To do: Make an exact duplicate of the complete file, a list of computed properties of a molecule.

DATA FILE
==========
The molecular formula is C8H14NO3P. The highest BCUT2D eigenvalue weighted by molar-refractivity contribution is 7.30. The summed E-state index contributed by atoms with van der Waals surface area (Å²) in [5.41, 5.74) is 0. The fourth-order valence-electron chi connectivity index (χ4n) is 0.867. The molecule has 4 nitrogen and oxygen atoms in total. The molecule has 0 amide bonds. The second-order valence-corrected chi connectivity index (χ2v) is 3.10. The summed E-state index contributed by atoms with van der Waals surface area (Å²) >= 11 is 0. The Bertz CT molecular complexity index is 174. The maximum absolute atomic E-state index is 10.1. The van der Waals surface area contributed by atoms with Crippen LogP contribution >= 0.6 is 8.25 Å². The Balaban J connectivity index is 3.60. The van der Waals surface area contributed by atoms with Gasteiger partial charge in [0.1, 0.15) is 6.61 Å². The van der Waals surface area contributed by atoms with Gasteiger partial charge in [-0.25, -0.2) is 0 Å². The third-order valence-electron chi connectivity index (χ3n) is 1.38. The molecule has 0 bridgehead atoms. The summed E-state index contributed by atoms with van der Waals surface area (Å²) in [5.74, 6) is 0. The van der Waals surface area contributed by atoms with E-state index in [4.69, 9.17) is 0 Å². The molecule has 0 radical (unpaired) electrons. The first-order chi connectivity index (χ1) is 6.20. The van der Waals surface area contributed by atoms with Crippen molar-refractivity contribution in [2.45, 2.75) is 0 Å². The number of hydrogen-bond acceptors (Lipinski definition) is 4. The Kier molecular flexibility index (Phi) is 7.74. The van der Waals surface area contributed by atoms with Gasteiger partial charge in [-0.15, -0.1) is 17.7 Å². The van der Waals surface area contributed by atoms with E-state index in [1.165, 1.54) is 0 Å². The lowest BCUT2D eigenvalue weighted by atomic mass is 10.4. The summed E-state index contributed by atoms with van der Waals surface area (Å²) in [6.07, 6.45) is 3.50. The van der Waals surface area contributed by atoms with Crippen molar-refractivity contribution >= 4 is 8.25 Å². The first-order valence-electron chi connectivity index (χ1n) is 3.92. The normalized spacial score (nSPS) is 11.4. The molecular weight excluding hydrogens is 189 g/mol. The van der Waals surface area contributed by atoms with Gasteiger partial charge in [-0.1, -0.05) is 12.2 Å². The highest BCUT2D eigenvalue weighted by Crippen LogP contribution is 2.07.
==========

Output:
The molecular formula is C8H14NO3P. The highest BCUT2D eigenvalue weighted by molar-refractivity contribution is 7.30. The summed E-state index contributed by atoms with van der Waals surface area (Å²) in [5.41, 5.74) is 0. The fourth-order valence-electron chi connectivity index (χ4n) is 0.867. The molecule has 4 nitrogen and oxygen atoms in total. The molecule has 0 amide bonds. The second-order valence-corrected chi connectivity index (χ2v) is 3.10. The summed E-state index contributed by atoms with van der Waals surface area (Å²) >= 11 is 0. The Bertz CT molecular complexity index is 174. The maximum absolute atomic E-state index is 10.1. The van der Waals surface area contributed by atoms with Crippen LogP contribution >= 0.6 is 8.25 Å². The Balaban J connectivity index is 3.60. The van der Waals surface area contributed by atoms with Gasteiger partial charge in [0.1, 0.15) is 6.61 Å². The van der Waals surface area contributed by atoms with Gasteiger partial charge in [-0.25, -0.2) is 0 Å². The third-order valence-electron chi connectivity index (χ3n) is 1.38. The molecule has 0 bridgehead atoms. The summed E-state index contributed by atoms with van der Waals surface area (Å²) in [5.74, 6) is 0. The van der Waals surface area contributed by atoms with E-state index in [4.69, 9.17) is 0 Å². The molecule has 0 radical (unpaired) electrons. The first-order chi connectivity index (χ1) is 6.20. The van der Waals surface area contributed by atoms with Crippen molar-refractivity contribution in [2.45, 2.75) is 0 Å². The number of hydrogen-bond acceptors (Lipinski definition) is 4. The Kier molecular flexibility index (Phi) is 7.74. The van der Waals surface area contributed by atoms with Gasteiger partial charge in [-0.15, -0.1) is 17.7 Å². The van der Waals surface area contributed by atoms with E-state index in [1.165, 1.54) is 0 Å². The lowest BCUT2D eigenvalue weighted by atomic mass is 10.4. The summed E-state index contributed by atoms with van der Waals surface area (Å²) in [6.07, 6.45) is 3.50. The van der Waals surface area contributed by atoms with Crippen molar-refractivity contribution >= 4 is 8.25 Å². The first-order valence-electron chi connectivity index (χ1n) is 3.92. The normalized spacial score (nSPS) is 11.4. The molecular weight excluding hydrogens is 189 g/mol. The van der Waals surface area contributed by atoms with Gasteiger partial charge in [-0.1, -0.05) is 12.2 Å². The highest BCUT2D eigenvalue weighted by Crippen LogP contribution is 2.07.